WW1 (residues 171–205) and WW2 (residues 230–264) domains of human YAP2 were cloned into pET30 bacterial expression vectors with an N-terminal His-tag using Novagen LIC technology. The proteins were subsequently expressed in Escherichia coli BL21*(DE3) bacterial strain (Invitrogen) and purified on a Ni-NTA affinity column using standard procedures. Briefly, bacterial cells were grown at 20°C in Terrific Broth to an optical density of greater than unity at 600nm prior to induction with 0.5mM isopropyl β-D-1-thiogalactopyranoside (IPTG). The bacterial culture was further grown overnight at 20°C and the cells were subsequently harvested and disrupted using a BeadBeater (Biospec). After separation of cell debris at high-speed centrifugation, the cell lysate was loaded onto a Ni-NTA column and washed extensively with 20mM imidazole to remove non-specific binding of bacterial proteins to the column. The recombinant proteins were subsequently eluted with 200mM imidazole and dialyzed against an appropriate buffer to remove excess imidazole. Further treatment on a Hiload Superdex 200 size-exclusion chromatography (SEC) column coupled in-line with GE Akta FPLC system led to purification of WW domains to apparent homogeneity as judged by SDS-PAGE analysis. Final yield was typically between 50–100mg protein of apparent homogeneity per liter of bacterial culture. Protein concentration was determined by the fluorescence-based Quant-It assay (Invitrogen) and spectrophotometrically using extinction coefficients of 12,490 M−1cm−1 and 13,980 M−1cm−1 respectively calculated for the WW1 and WW2 domains of YAP2 using the online software ProtParam at ExPasy Server (23). Results from both methods were in an excellent agreement.
12-mer wildtype and mutant peptides spanning various PPXY motifs within human WBP1 and WBP2 proteins were commercially obtained from GenScript Corporation. The sequences of these peptides are shown in Figures 1b and 1c. The peptide concentrations were measured gravimetrically.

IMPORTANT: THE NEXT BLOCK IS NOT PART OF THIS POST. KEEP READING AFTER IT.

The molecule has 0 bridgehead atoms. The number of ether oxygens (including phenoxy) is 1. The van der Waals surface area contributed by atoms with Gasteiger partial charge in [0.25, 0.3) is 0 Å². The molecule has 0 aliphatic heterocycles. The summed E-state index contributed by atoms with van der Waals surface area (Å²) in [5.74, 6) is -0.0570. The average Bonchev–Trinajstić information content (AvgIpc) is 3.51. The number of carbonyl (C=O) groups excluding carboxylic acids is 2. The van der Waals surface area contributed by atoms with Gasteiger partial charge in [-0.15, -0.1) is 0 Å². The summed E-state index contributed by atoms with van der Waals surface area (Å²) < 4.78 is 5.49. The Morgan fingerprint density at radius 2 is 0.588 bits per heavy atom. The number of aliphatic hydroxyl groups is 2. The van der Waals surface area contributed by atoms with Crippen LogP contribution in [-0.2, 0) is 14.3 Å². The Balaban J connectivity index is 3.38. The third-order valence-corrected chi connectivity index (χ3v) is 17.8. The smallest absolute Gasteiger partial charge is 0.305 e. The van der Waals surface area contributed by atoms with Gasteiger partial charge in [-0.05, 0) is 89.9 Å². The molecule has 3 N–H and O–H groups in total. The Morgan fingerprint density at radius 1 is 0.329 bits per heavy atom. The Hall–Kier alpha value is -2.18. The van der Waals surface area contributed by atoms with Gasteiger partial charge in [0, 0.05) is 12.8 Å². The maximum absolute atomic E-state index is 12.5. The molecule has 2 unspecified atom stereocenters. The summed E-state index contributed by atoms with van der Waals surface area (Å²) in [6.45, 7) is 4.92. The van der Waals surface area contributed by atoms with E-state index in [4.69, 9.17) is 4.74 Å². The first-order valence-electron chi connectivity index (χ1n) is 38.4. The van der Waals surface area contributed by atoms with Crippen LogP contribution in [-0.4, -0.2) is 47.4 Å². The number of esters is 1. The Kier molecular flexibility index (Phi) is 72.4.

Isothermal titration calorimetry (ITC) experiments were performed on a Microcal VP-ITC instrument and data were acquired and processed using fully automized features in Microcal ORIGIN software. All measurements were repeated at least three times. Briefly, WW domain samples were prepared in 50mM Sodium phosphate, 100mM NaCl, 1mM EDTA and 5mM β-mercaptoethanol at pH 7.0. The experiments were initiated by injecting 25 × 10 μl aliquots of 2–4 mM of each peptide from the syringe into the calorimetric cell containing 1.8ml of 100–200 μM of a WW domain solution at 25 °C. The change in thermal power as a function of each injection was automatically recorded using the ORIGIN software and the raw data were further processed to yield binding isotherms of heat release per injection as a function of molar ratio of each peptide to WW domain. The heats of mixing and dilution were subtracted from the heat of binding per injection by carrying out a control experiment in which the same buffer in the calorimetric cell was titrated against each peptide in an identical manner. To extract binding affinity (Kd) and binding enthalpy (ΔH), the ITC isotherms were iteratively fit to the following built-in function by non-linear least squares regression analysis using the integrated ORIGIN software: